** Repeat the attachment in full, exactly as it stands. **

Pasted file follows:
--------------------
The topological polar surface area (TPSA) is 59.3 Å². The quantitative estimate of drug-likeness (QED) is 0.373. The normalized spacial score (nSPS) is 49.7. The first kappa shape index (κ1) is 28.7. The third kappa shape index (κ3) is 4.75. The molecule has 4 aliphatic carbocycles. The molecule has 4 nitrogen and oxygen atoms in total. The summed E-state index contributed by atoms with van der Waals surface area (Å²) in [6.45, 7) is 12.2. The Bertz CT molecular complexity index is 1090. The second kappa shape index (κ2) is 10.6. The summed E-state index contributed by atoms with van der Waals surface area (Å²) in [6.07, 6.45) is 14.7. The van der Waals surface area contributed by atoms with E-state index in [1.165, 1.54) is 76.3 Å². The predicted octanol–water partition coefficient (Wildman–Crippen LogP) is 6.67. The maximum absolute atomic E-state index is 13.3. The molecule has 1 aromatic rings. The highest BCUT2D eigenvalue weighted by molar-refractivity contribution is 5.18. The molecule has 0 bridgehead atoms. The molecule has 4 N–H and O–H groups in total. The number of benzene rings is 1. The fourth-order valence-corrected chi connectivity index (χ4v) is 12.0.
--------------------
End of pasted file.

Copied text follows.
The topological polar surface area (TPSA) is 59.3 Å². The quantitative estimate of drug-likeness (QED) is 0.373. The normalized spacial score (nSPS) is 49.7. The first kappa shape index (κ1) is 28.7. The third kappa shape index (κ3) is 4.75. The molecule has 4 aliphatic carbocycles. The molecule has 4 nitrogen and oxygen atoms in total. The summed E-state index contributed by atoms with van der Waals surface area (Å²) in [6.45, 7) is 12.2. The Bertz CT molecular complexity index is 1090. The second kappa shape index (κ2) is 10.6. The summed E-state index contributed by atoms with van der Waals surface area (Å²) in [6.07, 6.45) is 14.7. The van der Waals surface area contributed by atoms with E-state index in [1.165, 1.54) is 76.3 Å². The predicted octanol–water partition coefficient (Wildman–Crippen LogP) is 6.67. The maximum absolute atomic E-state index is 13.3. The molecule has 1 aromatic rings. The highest BCUT2D eigenvalue weighted by molar-refractivity contribution is 5.18. The molecule has 0 bridgehead atoms. The molecule has 4 N–H and O–H groups in total. The number of benzene rings is 1. The fourth-order valence-corrected chi connectivity index (χ4v) is 12.0.